Difference between revisions of "International Business - Launching the Wii"
Revision as of 10:24, 13 February 2009
This case is structured as a country screening and follows a logical progression, facilitating learning by evoking a narrative arc. Student interest can be captured by placing the case in the context of current trends. I like to do this with a few slides illustrating the premise, which is: "In 2007 the Nintendo Wii took the United States by storm, selling 6.3 million units at $250 each, compared to 4.6 million units for Microsoft's Xbox 360 and 2.6 million for Sony’s PlayStation 3. By November Nintendo's market capitalization was the second highest of any Japanese company, behind only Toyota. You’ve been hired to research markets outside Japan and the U.S. and tell Nintendo where to launch the Wii next."
A discussion of the kinds of information that will be useful for this scenario results in factors such as the demographics and prosperity of candidate nations' populations, the competitive environment, and the regulatory environment. This is followed by a discussion differentiating primary and secondary research and what kinds of information are available through the library. Qualitative discussions about free versus licensed resources are of particular interest to students who will soon be graduating but expect to experience similar information needs during their professional careers.
During the preliminary discussion students may have conjectured that a candidate nation should have a significant population of young people with adequate disposable income--the target demographic for game consoles. The librarian can now demonstrate a source for this kind of demographic and economic data, such as the World Bank's World Development Indicators database, or the freely available UNdata website (http://data.un.org/). The librarian then assigns students a specific objective, such as indentifying a handful of nations exhibiting the desired demographic and economic characteristics, and allows students several minutes to explore the resource with this purpose. One or two students can then describe their findings and reasoning to the rest of the class.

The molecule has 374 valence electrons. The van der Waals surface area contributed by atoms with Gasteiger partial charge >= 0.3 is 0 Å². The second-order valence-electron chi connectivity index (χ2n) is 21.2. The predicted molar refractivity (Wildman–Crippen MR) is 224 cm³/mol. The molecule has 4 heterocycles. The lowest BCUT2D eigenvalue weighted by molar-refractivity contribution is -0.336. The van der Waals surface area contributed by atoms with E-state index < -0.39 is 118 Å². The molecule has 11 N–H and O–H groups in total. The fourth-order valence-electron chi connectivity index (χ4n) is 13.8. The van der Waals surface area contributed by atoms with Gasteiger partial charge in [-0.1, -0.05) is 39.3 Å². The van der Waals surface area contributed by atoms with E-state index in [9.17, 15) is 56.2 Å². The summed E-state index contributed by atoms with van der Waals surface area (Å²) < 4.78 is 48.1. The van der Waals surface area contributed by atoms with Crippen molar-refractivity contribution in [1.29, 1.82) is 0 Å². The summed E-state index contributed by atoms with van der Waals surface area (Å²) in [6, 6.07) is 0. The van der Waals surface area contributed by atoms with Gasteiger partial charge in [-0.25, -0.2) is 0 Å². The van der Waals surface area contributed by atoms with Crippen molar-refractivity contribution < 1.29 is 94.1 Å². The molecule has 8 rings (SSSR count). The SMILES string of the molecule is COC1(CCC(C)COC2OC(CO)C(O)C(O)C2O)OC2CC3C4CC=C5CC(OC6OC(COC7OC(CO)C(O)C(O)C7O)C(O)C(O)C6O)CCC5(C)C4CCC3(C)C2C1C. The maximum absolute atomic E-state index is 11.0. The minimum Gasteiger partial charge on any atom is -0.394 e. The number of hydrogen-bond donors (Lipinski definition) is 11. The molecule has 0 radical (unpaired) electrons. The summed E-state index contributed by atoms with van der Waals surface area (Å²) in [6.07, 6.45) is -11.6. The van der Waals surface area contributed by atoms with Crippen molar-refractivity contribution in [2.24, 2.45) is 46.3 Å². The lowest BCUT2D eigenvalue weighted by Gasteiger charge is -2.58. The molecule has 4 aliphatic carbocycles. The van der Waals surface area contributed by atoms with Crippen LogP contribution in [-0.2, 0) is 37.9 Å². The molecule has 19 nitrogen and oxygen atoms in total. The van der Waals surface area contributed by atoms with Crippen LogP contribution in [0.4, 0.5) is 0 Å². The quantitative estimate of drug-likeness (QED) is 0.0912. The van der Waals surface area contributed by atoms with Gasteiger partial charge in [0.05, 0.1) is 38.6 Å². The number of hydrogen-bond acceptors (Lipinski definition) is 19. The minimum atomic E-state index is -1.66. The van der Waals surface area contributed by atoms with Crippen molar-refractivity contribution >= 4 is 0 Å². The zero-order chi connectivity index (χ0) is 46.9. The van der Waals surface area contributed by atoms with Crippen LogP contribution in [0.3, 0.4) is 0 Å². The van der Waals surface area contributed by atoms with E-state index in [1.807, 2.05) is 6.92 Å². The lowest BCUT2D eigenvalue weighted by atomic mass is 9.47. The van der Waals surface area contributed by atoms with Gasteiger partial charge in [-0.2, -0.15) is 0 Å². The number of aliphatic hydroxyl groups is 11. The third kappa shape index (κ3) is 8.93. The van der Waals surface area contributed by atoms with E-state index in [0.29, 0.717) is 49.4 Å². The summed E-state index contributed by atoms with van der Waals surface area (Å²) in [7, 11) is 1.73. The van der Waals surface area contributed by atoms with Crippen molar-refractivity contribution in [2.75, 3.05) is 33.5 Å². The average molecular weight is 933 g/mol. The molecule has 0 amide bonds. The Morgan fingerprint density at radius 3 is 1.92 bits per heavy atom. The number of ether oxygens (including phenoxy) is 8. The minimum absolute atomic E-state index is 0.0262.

In the preliminary discussion students may have suggested that knowing which competitors or suppliers operate in a nation would be useful, as would an awareness of local consumer behavior. However, not every information need can be addressed during a library instruction session nor can every resource be demonstrated, especially if students are to have hands-on experience with each resource. The librarian should demonstrate either a source for international company information, like Bureau van Dijk's Mint Global database, or a source for international marketing information, like Euromonitor’s Global Market Information Database. Attendees can then explore the resource on their own, seeking to narrow their handful of nations down to two or three nations, after which one or two volunteers present their findings.
Students may have discussed the importance of a business-friendly regulatory environment. The librarian can demonstrate free resources like the World Bank's Doing Business website (http://www.doingbusiness.org/) or the U.S. Commercial Service's Country Commercial Guides. Students should then use the resource to make a final selection, and one or two students can explain their decision.
It is always beneficial to review the issues raised during the preliminary discussion, the principles of information literacy revealed through that discussion, and the ways that specific resources introduced during the discussion met the information needs voiced by students. The librarian should emphasize to students that there are probably additional information needs inherent in the case, and there are many other resources available. Distributing a handout that describes these additional resources helps the librarian remain focused on effectively introducing a limited set of resources.
The librarian should remind students that the objective of the session was not to teach them how to conduct a country screening, but to demonstrate information-seeking strategies and resources that would be useful in conducting a country screening.
Andy Spackman, MBA, MLS
Business and Economics Librarian
1522 Harold B. Lee Library
Brigham Young University
Provo, UT 84602
Originally Submitted: February 9, 2009